Manuae (Cook Islands)

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Manuae is an uninhabited atoll in the southern group of the Cook Islands, 100 kilometres south-east of Aitutaki. It is administratively part of Aitutaki, but does not belong to any district or tapere of Aitutaki. It is, however, part of Arutanga-Reureu-Nikaupara Constituency.

Manuae is a true atoll sitting on the peak of a submerged volcano which descends 4000 meters to the ocean bed. It is made of two horseshoe-shaped islets, Manuae to the west and Te Au O Tu to the east, with a total area of 6.17 km²[1]on either side of a lagoon about 7 km x 4 km. Manuae has an area of 2.1 km², and Te Au O TU of 3.9 km².[2] The lagoon is 13 km² in size, shallow and subject to large shifting sand banks.[3] A coral reef surrounds the atoll and there is no passage through the reef.[4]

An aerial view of Manuae
Map of Manuae

The island is a marine park and is an important breeding ground for seabirds and marine turtles in the Central Pacific. The offshore waters of Manuae are good fishing grounds.

Captain James Cook sighted Manuae on September 23 1773. It was the first of the Cook Islands he voyaged to. Initially he named it Sandwich Island but changed it to Hervey Island in honor of Augustus Hervey, 3rd Earl of Bristol, then a Lord of the Admiralty when he decided instead give the name of "Sandwich Islands" to the Hawaiian Islands. This name was later corrupted to Hervey's Island, or Hervey's Isle, and later applied to the entire southern group, as the Hervey Islands. This name remained popular until 1824 when the islands were renamed the Cook Islands by the Russian cartographer von Krusenstern, in honor of Capt. Cook who had died in 1779.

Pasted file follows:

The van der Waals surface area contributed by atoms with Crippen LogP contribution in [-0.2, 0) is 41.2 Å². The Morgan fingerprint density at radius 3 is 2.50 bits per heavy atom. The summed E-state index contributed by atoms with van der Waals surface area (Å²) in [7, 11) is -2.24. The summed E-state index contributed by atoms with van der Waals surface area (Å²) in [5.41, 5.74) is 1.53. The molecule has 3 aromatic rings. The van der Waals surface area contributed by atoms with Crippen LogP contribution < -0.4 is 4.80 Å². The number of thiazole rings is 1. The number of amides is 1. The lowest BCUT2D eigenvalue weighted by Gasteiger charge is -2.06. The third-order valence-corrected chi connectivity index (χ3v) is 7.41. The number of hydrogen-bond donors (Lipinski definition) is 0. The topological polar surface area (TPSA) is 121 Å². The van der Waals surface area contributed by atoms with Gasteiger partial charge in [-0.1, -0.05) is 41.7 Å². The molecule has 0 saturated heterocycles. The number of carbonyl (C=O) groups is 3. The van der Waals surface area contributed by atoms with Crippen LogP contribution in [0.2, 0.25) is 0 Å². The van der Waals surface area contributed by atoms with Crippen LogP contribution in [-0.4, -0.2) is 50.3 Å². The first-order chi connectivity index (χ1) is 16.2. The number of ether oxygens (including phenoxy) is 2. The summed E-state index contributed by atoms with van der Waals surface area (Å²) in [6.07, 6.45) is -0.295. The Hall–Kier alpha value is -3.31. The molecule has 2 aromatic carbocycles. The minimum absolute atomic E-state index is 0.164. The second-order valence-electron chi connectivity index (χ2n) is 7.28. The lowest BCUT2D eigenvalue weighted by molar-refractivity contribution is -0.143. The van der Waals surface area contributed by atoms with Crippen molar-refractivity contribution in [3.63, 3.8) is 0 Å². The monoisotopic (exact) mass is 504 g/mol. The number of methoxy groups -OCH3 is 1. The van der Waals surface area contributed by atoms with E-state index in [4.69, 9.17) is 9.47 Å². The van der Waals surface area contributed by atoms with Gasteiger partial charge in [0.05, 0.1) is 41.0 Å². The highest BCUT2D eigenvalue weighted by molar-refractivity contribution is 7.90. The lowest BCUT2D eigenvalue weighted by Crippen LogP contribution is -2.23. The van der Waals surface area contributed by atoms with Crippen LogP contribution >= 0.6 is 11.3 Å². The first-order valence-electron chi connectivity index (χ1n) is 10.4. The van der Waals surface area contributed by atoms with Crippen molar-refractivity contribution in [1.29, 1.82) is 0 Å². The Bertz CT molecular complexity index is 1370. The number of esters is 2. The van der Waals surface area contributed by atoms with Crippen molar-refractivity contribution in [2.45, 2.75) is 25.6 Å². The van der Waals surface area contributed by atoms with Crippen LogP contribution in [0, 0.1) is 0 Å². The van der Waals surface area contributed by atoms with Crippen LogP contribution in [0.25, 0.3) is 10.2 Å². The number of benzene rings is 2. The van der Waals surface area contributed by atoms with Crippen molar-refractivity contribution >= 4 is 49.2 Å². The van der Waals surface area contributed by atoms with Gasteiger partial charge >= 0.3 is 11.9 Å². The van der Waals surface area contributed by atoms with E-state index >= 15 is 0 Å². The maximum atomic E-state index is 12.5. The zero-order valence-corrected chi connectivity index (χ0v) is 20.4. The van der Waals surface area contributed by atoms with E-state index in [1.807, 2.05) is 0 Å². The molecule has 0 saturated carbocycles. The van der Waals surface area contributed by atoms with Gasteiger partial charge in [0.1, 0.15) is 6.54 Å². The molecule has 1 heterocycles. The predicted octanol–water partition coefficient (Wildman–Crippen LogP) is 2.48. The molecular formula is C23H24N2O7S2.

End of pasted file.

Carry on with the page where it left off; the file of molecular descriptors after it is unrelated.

In April/May 1965 the population briefly increased to 120 when the island was visited by six expeditions (from Australia, N.Z., Japan, U.K., U.S.A. and U.S.S.R.) to observe the total solar eclipse of 1965 May 30.

Norwegian author Erlend Loe writes humorously about an expedition to Manuae in his 1999 novel "L".

The island once supported a small copra industry with a settlement established next to the small reef passage less than one kilometer northeast of Turakino, the westernmost point of the atoll. The passage, at the sea entrance, is less than 4 metres wide and in a swell is exceedingly dangerous without local knowledge.

The island has an airfield that has been out of use for several years. Fishermen from Aitutaki occasionally organise trips to Manuae. All regulations applicable to Aitutaki, apply to Manuae as well.[3]

The population peaked with 32 at the 1956 census, but twenty years later the island was abandoned:

  • 1956: 32
  • 1961: 18
  • 1966: 16
  • 1971: 2
  • 1976: -

References[change | edit source]